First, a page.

Climate Change

Climate change is rising rapidly up government’s agenda and new agriculture policy post-Brexit will give landowners and farmers an opportunity to consider both how to reduce their emissions and how to adapt to a warming world. The UK has committed to reducing emissions by 80% below 1990 levels by 2050 and is currently not on track to meet that target. While the energy, waste and construction sectors continue to reduce their greenhouse gas emissions, the agriculture industry’s emissions have remained the same for the past seven years.

We are also seeing the impacts of climate change in the weather patterns, with hotter, drier summers and warmer winters. Farmers and landowners are well-versed in responding to change, but climate change may bring a new set of challenges. Changes in water security, higher risks of drought and flooding and possibly new invasive pests and diseases are all likely in the coming decades, but there are a number of ways landowners can adapt to these.

The two main greenhouse gases contributed by agriculture are methane from livestock and nitrous oxide from fertiliser use. However, healthy soils can store carbon dioxide for a very long time and trees absorb carbon dioxide as they grow, reducing the amount of carbon dioxide in the atmosphere. While it will be difficult to completely offset agricultural emissions with soils and forestry, there are a number of ways landowners and farmers can start thinking about climate change and land use. These include:

Tree planting

As they grow, trees use sunlight to absorb carbon dioxide and store it as carbon in their wood. Additionally, trees slow water flows, increase flood resilience and promote biodiversity. The government has a target to plant 11 million trees across the countryside, so this will likely be incentivised in new land use policies.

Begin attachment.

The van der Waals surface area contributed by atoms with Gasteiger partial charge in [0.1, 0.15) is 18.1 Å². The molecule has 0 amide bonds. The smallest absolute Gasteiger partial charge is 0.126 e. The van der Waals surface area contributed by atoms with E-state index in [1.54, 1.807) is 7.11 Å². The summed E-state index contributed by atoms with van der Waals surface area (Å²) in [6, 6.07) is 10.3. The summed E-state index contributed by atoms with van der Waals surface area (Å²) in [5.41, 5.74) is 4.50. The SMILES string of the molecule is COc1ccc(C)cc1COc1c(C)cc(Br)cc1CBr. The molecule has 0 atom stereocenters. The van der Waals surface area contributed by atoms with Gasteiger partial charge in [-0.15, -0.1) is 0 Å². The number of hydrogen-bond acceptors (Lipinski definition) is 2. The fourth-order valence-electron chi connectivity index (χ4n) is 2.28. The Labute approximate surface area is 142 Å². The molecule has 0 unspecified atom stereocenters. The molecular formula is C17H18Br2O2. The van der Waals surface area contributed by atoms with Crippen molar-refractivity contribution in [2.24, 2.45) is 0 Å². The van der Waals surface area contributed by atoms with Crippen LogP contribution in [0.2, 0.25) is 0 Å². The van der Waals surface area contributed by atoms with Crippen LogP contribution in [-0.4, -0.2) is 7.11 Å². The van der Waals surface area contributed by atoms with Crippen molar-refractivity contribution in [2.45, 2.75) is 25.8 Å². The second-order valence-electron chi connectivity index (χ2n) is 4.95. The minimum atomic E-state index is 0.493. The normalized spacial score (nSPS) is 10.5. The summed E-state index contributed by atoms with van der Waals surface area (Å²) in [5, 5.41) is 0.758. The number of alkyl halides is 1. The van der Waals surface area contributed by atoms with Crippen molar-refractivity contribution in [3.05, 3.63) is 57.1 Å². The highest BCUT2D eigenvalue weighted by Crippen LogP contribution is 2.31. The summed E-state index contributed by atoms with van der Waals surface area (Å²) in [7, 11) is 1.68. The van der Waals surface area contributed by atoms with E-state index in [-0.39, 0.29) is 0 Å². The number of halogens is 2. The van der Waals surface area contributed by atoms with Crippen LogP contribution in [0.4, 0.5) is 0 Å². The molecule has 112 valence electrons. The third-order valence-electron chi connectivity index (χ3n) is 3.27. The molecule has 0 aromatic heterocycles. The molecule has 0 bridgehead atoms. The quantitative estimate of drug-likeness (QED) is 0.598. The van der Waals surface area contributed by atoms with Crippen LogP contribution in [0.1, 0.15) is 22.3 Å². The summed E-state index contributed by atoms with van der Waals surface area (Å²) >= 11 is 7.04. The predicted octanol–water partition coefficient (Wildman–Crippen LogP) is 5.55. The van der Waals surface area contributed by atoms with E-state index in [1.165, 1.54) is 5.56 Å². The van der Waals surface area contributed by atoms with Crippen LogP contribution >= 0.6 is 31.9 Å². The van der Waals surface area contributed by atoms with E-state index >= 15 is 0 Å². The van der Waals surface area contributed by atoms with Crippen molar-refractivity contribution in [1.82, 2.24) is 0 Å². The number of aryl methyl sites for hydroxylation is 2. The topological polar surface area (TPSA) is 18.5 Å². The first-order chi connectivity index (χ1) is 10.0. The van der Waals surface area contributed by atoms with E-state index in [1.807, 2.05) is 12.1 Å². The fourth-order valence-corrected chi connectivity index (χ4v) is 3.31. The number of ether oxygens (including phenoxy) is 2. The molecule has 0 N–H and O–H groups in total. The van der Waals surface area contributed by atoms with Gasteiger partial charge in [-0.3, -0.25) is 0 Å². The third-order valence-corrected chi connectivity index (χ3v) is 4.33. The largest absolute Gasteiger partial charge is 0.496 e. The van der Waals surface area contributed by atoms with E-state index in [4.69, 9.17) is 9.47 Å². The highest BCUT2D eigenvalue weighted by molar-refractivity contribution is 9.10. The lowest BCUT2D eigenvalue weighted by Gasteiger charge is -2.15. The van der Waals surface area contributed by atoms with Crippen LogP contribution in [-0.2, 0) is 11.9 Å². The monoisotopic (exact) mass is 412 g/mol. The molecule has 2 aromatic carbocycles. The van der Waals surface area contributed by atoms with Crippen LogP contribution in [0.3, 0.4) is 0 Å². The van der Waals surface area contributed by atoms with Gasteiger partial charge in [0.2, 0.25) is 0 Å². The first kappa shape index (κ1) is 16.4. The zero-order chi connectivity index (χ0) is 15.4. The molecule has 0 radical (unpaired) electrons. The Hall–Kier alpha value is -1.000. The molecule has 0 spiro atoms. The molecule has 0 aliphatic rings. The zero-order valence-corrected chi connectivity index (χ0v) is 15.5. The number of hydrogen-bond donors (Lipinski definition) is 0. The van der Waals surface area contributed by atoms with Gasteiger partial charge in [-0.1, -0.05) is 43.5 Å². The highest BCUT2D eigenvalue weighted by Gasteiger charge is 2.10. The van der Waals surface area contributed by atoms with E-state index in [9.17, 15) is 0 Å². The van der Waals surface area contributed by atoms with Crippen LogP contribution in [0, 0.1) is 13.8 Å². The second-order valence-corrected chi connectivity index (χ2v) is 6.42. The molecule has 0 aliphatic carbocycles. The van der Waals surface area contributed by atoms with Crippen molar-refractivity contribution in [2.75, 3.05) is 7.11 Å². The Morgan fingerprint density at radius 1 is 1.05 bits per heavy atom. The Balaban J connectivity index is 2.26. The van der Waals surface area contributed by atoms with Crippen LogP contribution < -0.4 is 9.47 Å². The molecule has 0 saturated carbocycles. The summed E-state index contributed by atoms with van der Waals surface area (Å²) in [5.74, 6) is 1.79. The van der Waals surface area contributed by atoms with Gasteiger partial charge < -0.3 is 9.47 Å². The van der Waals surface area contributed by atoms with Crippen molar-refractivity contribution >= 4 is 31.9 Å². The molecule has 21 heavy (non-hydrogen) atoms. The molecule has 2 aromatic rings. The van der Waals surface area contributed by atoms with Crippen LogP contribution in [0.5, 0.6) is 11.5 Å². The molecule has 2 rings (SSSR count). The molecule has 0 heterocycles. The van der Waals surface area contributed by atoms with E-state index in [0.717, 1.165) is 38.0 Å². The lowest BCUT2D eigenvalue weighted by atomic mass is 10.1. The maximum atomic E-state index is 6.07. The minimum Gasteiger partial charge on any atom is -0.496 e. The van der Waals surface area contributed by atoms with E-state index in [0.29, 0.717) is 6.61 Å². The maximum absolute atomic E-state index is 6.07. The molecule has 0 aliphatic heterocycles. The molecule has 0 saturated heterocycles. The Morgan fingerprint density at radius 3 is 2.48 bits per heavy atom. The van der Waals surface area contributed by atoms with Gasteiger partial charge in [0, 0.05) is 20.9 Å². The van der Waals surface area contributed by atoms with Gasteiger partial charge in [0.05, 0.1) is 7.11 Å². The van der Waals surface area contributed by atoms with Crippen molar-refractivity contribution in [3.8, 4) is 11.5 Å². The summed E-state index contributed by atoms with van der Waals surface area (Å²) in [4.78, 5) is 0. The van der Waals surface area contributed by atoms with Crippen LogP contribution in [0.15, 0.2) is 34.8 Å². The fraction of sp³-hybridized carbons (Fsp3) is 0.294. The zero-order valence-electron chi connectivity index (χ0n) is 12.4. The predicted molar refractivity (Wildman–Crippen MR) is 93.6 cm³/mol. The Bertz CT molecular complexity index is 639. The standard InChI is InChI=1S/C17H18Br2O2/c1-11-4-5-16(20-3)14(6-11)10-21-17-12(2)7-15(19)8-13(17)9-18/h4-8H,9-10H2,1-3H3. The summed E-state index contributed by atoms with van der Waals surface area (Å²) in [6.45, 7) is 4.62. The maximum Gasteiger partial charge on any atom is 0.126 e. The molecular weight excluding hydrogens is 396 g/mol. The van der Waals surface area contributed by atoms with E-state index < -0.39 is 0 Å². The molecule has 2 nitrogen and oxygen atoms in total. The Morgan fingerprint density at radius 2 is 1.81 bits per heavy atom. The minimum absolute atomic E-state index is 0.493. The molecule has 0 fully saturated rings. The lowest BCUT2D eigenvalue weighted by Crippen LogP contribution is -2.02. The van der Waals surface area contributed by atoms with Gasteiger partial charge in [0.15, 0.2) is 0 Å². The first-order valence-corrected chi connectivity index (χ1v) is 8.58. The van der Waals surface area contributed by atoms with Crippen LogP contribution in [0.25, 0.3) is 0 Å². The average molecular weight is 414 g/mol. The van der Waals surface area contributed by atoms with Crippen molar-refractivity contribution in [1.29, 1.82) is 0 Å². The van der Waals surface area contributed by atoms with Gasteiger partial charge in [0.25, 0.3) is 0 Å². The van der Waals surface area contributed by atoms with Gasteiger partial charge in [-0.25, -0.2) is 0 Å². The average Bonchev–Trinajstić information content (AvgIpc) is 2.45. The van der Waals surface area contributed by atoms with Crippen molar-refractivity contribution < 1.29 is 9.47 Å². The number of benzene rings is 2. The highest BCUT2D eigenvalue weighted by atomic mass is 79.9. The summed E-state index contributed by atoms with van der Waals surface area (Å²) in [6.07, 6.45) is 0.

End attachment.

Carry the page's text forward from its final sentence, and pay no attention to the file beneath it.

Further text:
Landowners are encouraged to plant trees where possible. This could include hedgerows, riparian planting or on marginal land.

Precision farming

Nitrous oxide from nitrogen-based fertilisers is a significant source of greenhouse gas emissions. Precision farming involves technology to accurately measure how much fertiliser is needed so that the right amount can be applied in the right place, reducing waste and runoff. This has the dual benefit of increasing yields and improving uniformity.

Animal health and welfare and nutrition

Ruminant livestock (cows and sheep) contribute 57% of all agricultural emission. Healthier animals emit less methane, so ensuring animals are kept healthy is important to reduce emission.

Warmer temperatures may have some impacts on animal welfare, including heat-related diseases and stress, as well as exposure to extreme weather events, including drought and flooding. Making sure animals have sufficient water, feed and shelter, particularly in difficult periods, helps farmers adapt to climate change.

Soil management

Healthy soils are crucial to mitigating climate change, as they sequester carbon, improve yields, reduce fertiliser use and prevent run-off. Maintaining permanent pasture by grazing low density livestock is an efficient way for landowners to retain soil health.

Some agricultural practices like tilling, removing crop residue and over-using fertilisers and pesticides reduce the quality of soil so less carbon is stored. It is important to make sure agricultural soils stay healthy to ensure they remain an efficient carbon sink.

Climate change – factsheet:

-     UK climate change targets require an 80% reduction in emissions by 2050.

-     Agriculture contributes around 10% of total UK emissions, made up of:

o     Methane from livestock and manure management

o     Nitrous oxide from fertilisers

o     Carbon dioxide from farm transport and production

-     We are already seeing the impacts of climate change in the weather patterns. This will intensify over the coming decades with:

o     Warmer, wetter winters and hotter, drier summers;

o     Higher levels of rainfall and severe weather events;

o     Longer, more frequent droughts;

o     Increased risk of new pests and diseases.